“My lands are where my dead lie buried.”—Crazy Horse
Tribal cultures sometimes have a different leader in war then when in peace. The tribal chieftain template I discussed last week was for a chieftain who mostly leads primarily by speaking. The tribal hero, or war chief if you prefer, leads by action.
You can represent this by simply applying the advanced template if you want fast, easy, and boring. If, instead, you’d like to challenge your players with a template designed for guerilla warfare tactics, join me after the jump for the tribal hero (CR +2).
After several months of coding, testing, and review, it is here! Rejoice, Hero Lab users, for all the monsters and templates of the Midgard Bestiary for Pathfinder RPG are fully available as an add-on pack for Pathfinder in Hero Lab.
If you are an existing Hero Lab user, you can pick up this package of more than 100 monsters for just $6.99.
If you want to get started with Hero Lab, you can buy a license for that software right away by visiting the Hero Lab site.
We hope you enjoy this latest venture, and we look forward to your comments!
“The sight of it made the earth seem unearthly. They were accustomed to look upon the shackled form of a conquered monster, but there—there you could look at a thing monstrous, beautiful, and free.” —Joseph Conrad, Heart of Darkness.
My first Old Hat Monster article was about breathing new life into the classic monster races with my civilized template. The idea plays off a common assumption that the monstrous humanoids are generally going to be unintelligent savages. This assumption is often reinforced by game mechanics and fantasy tradition. Breaking that mold always seems to work—the players always take the “civilized” monster a little more seriously.
The quandary, of course, is that this should be the very opposite. As the player characters explore uncharted territory, there should be a sense of unease . . . a fear of the unknown. Taming the wilds should be a frightening concept. The civilized urbane citizens of your favorite Pathfinder setting should be a little softer than those who still live off hunting and gathering.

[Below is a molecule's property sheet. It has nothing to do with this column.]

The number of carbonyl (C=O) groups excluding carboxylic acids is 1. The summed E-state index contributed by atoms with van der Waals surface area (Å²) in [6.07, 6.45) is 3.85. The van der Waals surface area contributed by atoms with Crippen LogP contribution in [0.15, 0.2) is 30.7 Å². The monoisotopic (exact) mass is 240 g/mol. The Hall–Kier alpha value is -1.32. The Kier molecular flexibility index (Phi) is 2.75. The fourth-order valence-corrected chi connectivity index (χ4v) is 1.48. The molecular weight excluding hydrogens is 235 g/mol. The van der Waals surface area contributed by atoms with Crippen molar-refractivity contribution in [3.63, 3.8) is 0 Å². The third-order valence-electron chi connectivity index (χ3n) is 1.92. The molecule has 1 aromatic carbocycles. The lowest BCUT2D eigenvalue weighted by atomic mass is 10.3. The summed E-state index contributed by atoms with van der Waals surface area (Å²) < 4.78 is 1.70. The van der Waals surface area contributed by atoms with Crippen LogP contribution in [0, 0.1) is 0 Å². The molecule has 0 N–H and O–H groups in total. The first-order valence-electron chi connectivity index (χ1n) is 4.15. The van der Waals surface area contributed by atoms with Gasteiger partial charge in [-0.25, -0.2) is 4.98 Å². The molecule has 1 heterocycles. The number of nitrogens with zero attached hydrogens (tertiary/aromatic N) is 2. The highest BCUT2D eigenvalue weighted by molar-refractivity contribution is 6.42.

Once again, game mechanics are to blame. Proceed cautiously after the jump as I present the first in a small series of tribal templates, starting with the tribal chieftain template (CR +1).
The Midgard Campaign Setting fan community is growing faster than an ill-advised alchemy experiment in Maillon! It’s an active, vibrant community, full of people who want to take what we’ve created and run with it in exciting and fun directions. So we thought, why not make it easier for them?
To encourage fan sites and free fan-created projects using Midgard and other Kobold Press IP, we’ve just launched the Kobold Press Community Use Policy. This policy covers free, fan-created material only; if you want to do a commercial project, check out our Freelancer Guidelines.
Along with guidelines on what fans can use and how, we’re also offering the first Kobold Press Community Use Package of resources. This first package contains 10 of the Midgard setting’s most iconic characters — and we’ll be adding new packages over time.
Tell us what you think in the comments! And if you have a Midgard fan project underway, or if this inspires you to start one, please let us know. We’d love to see it.
School illusion (shadow); Level magus 2, sorcerer/wizard 3 Casting Time 1 standard action Components V Range personal Target you Duration 1 round/level (D) Saving Throw Will negates (harmless, object); Spell Resistance yes; see text
You reconfigure and surround two light or one-handed melee weapons, or both ends of a double weapon, that is currently held in the caster’s hands with a shadow effect that makes the targeted weapon, or weapons, unrealistically large. This effect allows them to deal more damage and makes their attacks much harder to dodge or resist. The effect grants a +1 size bonus to attack rolls and a +1d4 size bonus to weapon damage rolls. Additionally, for every four additional caster levels you possess beyond 1st level, the attack roll and size bonus increases by one (+1 and +1d4 at 1st level, +2 and +2d4 at 5th, and a maximum of +3 and +3d4 at 9th). If the weapon is dropped or thrown, the spell effect ends. This spell does not stack with enlarge person or any other effect that bestows a size bonus to weapon damage rolls unless it would otherwise stack with the enlarge person spell.